The result is perfectly browned, soft-sided pull-apart rolls. This recipe makes 12 rolls, but can easily be doubled for a larger crowd. When they come out of the oven, the golden-brown tops are brushed with butter, which softens the crust and brings out the shine. I take great pleasure in painting freshly baked bread with butter. I think it’s the best kind of therapy!
I love the hearty, almost nutty flavor that comes from the whole wheat flour. I did not use all whole wheat, but mixed in bread flour as well. You can use all-purpose flour in place of the bread flour if you don’t keep bread flour on hand. This mixture of flours helps keep the rolls light and fluffy, while still maintaining the flavor and added nutrition of whole wheat.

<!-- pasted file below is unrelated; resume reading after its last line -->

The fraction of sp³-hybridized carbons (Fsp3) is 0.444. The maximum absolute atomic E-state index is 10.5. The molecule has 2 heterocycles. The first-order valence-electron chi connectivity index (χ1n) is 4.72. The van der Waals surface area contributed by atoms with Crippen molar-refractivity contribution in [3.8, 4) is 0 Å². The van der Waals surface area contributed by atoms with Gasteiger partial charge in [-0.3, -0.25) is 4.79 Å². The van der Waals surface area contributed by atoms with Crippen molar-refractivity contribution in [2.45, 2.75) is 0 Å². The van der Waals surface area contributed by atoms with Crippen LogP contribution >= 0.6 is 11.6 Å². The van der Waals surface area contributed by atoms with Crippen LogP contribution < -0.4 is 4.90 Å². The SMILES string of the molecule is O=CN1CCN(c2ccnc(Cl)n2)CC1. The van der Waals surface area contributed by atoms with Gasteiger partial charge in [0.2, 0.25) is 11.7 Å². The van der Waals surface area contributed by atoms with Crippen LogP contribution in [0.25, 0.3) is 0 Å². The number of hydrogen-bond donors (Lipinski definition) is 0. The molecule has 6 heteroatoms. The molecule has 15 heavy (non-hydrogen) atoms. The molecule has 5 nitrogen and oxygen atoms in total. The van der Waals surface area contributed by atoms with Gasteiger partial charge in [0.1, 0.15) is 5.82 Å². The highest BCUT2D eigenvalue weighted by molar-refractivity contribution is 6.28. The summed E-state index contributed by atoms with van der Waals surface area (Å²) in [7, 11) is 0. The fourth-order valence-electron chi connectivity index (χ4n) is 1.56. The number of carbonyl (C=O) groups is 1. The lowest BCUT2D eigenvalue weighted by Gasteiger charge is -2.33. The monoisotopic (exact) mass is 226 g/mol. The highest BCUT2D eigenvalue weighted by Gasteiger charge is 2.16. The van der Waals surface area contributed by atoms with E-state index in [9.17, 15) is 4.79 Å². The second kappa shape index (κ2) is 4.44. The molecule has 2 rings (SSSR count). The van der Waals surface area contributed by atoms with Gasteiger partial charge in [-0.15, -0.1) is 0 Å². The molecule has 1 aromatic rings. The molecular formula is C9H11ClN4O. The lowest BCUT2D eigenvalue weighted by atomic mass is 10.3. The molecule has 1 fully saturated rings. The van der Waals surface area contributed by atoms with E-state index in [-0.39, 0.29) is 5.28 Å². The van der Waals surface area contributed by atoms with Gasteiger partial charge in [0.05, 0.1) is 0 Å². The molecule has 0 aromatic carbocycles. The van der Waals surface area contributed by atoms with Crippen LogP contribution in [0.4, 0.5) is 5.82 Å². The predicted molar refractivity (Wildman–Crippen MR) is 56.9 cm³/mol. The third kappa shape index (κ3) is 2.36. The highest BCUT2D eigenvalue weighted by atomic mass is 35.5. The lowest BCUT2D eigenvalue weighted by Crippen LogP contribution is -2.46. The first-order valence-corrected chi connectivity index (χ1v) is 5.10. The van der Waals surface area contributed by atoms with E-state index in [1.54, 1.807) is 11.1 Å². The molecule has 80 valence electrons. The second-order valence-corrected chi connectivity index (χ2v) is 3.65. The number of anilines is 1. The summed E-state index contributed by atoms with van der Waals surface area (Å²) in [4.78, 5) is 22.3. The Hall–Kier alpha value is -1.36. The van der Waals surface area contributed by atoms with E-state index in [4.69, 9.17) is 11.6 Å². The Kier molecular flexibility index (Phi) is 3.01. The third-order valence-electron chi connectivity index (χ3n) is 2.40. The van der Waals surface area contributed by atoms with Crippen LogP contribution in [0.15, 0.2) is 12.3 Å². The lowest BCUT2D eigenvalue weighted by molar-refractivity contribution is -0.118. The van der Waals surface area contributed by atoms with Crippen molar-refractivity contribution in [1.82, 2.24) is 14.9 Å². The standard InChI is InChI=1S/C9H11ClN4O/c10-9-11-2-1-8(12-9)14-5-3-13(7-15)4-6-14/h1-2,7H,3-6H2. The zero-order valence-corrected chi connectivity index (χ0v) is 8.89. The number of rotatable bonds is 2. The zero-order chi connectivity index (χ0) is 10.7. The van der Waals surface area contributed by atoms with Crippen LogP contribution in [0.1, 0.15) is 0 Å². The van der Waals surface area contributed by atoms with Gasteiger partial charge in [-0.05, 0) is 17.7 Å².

They are sweetened with just a touch of honey, and of course, a bit of salt. The dough is enriched with whole milk, butter, and one beaten egg as well. Do your best to make sure the ingredients you add are room temperature or warmer. The milk and melted butter should be the same temperature as a baby’s bathwater. Also, make sure your yeast is not expired. These are the two most common causes of yeasted dough that fails to rise.
Also, be sure to use “active dry yeast”. This recipe will not work well with other types of yeast without further adaptions. If you are not used to working with yeasted dough and want to make these for Thanksgiving, you could do a practice run a few days before. They are not difficult to make, but yeast does behave differently in different kitchens. Yeasted dough is very dependent upon temperature and humidity, so a test run will give you a good idea of what to expect in your environment.